This stark new production sadly robs Ariel Dorfman’s modern classic Death and the Maiden of its considerable power. By Peter Craven.
MTC’s Death and the Maiden
Death and the Maiden is one of the greater plays of the past few decades and its representation of the repercussions of torture and repression in an unnamed South American country has not dated, even though the horrors of dictatorship in that part of the world are mostly a spectral memory. It was filmed by Polanski in 1994 with Sigourney Weaver as the woman who was raped and tortured and Ben Kingsley as the man she accuses of being her torturer. The film means that Ariel Dorfman’s play is part of the collective consciousness of people interested in drama, though the role of the avenging victim was also played on the Australian stage (for the Melbourne Theatre Company) by one of our finest actresses, Helen Morse, in 1993.
The new production by Leticia Cáceres – presented by the MTC until August 22 and then Sydney Theatre Company from September 2 to October 17 – is woefully inadequate: it loses the poignancy and power of the drama. It is fuzzy in its emotive outlines and shows no command of dramatic space. The upshot is bewildering, as it does nothing so much as testify to the nation’s major theatre companies being bereft in the face of a nearly contemporary classic.
Dorfman’s play is a brilliant three-hander that very powerfully highlights the ghastly inheritance of the horrors inflicted during such regimes as the reign of the junta in Argentina and, no doubt, Pinochet’s dictatorship in the Chile of Dorfman’s youth.
A lawyer is appointed minister of justice in a newly democratised South American government and is told by the president that it will be his duty to supervise a set of reconciliation trials – reminiscent of what Mandela did, with Archbishop Desmond Tutu at the helm, in South Africa – where those who committed the worst crimes during the reign of terror and iniquity (those who had people “disappeared”, who were guilty of murder) will be left in peace if they admit to their crimes before the courts.
The lawyer comes home to tell his wife the news and she succeeds in establishing that he has already accepted the position even though he is feigning to wait on her consent. She is by no means pleased that the tribunal will only attend to murder because she was subjected to less than terminal but grievously damaging atrocities herself. The husband also tells her he had some difficulty on the road with a tyre and a jack – part of the power of Death and the Maiden comes with the razor-sharp credibility of its incidental detail – and that he was helped by another motorist who stopped for him.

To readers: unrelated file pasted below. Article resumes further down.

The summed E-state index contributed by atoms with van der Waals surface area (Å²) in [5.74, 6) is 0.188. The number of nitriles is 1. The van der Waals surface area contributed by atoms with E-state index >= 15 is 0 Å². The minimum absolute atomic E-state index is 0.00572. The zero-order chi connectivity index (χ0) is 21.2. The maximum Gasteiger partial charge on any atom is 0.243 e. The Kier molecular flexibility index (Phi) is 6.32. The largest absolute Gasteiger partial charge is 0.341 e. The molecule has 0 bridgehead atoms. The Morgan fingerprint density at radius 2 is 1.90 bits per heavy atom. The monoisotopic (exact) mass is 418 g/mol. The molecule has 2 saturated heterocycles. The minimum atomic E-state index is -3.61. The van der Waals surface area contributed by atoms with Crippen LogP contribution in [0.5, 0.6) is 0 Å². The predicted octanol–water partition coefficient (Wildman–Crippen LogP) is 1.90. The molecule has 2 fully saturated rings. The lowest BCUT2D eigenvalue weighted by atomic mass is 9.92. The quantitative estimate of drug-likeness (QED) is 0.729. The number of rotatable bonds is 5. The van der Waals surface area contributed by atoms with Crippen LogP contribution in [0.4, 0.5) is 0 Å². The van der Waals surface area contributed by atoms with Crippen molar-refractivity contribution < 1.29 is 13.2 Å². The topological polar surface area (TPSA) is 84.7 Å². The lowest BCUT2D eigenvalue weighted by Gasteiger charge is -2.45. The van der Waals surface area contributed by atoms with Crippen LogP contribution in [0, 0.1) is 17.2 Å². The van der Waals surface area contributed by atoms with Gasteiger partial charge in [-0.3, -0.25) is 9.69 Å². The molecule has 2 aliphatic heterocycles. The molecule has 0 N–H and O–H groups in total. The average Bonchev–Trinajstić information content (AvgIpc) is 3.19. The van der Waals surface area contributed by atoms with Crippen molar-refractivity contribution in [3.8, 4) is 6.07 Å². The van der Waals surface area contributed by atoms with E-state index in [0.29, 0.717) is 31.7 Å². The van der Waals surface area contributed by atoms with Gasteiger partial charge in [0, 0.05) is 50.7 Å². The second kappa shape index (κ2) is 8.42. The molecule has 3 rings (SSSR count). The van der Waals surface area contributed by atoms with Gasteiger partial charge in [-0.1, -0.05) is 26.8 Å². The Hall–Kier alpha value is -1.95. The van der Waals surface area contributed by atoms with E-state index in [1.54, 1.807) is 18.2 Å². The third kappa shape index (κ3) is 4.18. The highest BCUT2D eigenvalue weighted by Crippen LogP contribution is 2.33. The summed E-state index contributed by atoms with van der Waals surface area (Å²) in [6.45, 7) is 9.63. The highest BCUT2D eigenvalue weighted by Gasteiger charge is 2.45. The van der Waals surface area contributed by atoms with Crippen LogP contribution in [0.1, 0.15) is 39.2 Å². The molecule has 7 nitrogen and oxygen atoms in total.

The Good Samaritan appears and is overheard by the wife, who recognises his voice as that of the doctor who whispered to her, who played Schubert’s “Death and the Maiden” while electrodes were put through her and she was violated. Yes, he’s the man who quoted Nietzsche, the soft-voiced face of a satanic sadism that is as modulated and cultivated, as easygoing and gentle-sounding, as any professional in the audience. She rushes in armed with a gun, ties him up, and says that she will kill him if he does not confess to his crimes – a parodic heightening of reconciliation that also has a family resemblance to the torturer’s rack.
Her husband, the lawyer who is supposed to effect the country’s coming to terms with the terror and the wickedness, the sorrow and the pity of its past, is appalled but gets drawn into the central whirlpool of accusation and denial, of strategies and counter-strategies, to save life, to cling to mercy, to find a way through to an ideal or an actuality of justice.
It’s a brilliantly dialectical, supremely suspenseful piece of theatre, at the edge of cruelty but with an electrifying thriller-like tone that also allows for great arias of grief and terror and self-justification. The faces of vengeance and mercy, of malignancy and outrage and humane concern, are constantly shifting but with a deadly clarity of dramatic articulation, so that the audience, while being engulfed in great lakes of darkness and doubt, nevertheless has a sure sense of what is going on, what mountain or abyss of feeling is being conveyed at any given moment.